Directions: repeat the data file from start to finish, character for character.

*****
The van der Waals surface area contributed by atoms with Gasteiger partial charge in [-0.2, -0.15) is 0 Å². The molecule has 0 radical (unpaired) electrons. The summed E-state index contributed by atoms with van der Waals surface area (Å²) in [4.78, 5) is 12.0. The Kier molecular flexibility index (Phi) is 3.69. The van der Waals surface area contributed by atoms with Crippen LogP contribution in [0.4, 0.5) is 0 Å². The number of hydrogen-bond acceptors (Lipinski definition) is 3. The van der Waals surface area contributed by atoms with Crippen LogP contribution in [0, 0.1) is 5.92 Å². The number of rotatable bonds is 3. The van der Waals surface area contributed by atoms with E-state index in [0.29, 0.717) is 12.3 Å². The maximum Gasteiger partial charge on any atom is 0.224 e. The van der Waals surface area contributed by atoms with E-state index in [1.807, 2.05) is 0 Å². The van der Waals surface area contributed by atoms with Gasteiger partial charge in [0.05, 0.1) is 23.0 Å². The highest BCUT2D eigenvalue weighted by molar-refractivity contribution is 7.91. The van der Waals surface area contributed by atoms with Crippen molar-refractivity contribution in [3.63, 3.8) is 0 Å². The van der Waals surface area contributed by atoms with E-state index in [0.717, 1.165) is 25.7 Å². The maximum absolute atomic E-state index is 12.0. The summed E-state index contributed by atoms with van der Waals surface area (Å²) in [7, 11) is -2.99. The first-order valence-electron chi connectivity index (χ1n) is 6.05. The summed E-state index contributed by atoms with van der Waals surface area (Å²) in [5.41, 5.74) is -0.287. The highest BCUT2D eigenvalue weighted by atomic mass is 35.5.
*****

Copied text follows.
The van der Waals surface area contributed by atoms with Gasteiger partial charge in [-0.2, -0.15) is 0 Å². The molecule has 0 radical (unpaired) electrons. The summed E-state index contributed by atoms with van der Waals surface area (Å²) in [4.78, 5) is 12.0. The Kier molecular flexibility index (Phi) is 3.69. The van der Waals surface area contributed by atoms with Crippen LogP contribution in [0.4, 0.5) is 0 Å². The number of hydrogen-bond acceptors (Lipinski definition) is 3. The van der Waals surface area contributed by atoms with Crippen LogP contribution in [0, 0.1) is 5.92 Å². The number of rotatable bonds is 3. The van der Waals surface area contributed by atoms with E-state index in [0.29, 0.717) is 12.3 Å². The maximum Gasteiger partial charge on any atom is 0.224 e. The van der Waals surface area contributed by atoms with E-state index in [1.807, 2.05) is 0 Å². The van der Waals surface area contributed by atoms with Gasteiger partial charge in [0.05, 0.1) is 23.0 Å². The highest BCUT2D eigenvalue weighted by molar-refractivity contribution is 7.91. The van der Waals surface area contributed by atoms with Crippen molar-refractivity contribution in [3.63, 3.8) is 0 Å². The van der Waals surface area contributed by atoms with E-state index in [0.717, 1.165) is 25.7 Å². The maximum absolute atomic E-state index is 12.0. The summed E-state index contributed by atoms with van der Waals surface area (Å²) in [7, 11) is -2.99. The first-order valence-electron chi connectivity index (χ1n) is 6.05. The summed E-state index contributed by atoms with van der Waals surface area (Å²) in [5.41, 5.74) is -0.287. The highest BCUT2D eigenvalue weighted by atomic mass is 35.5.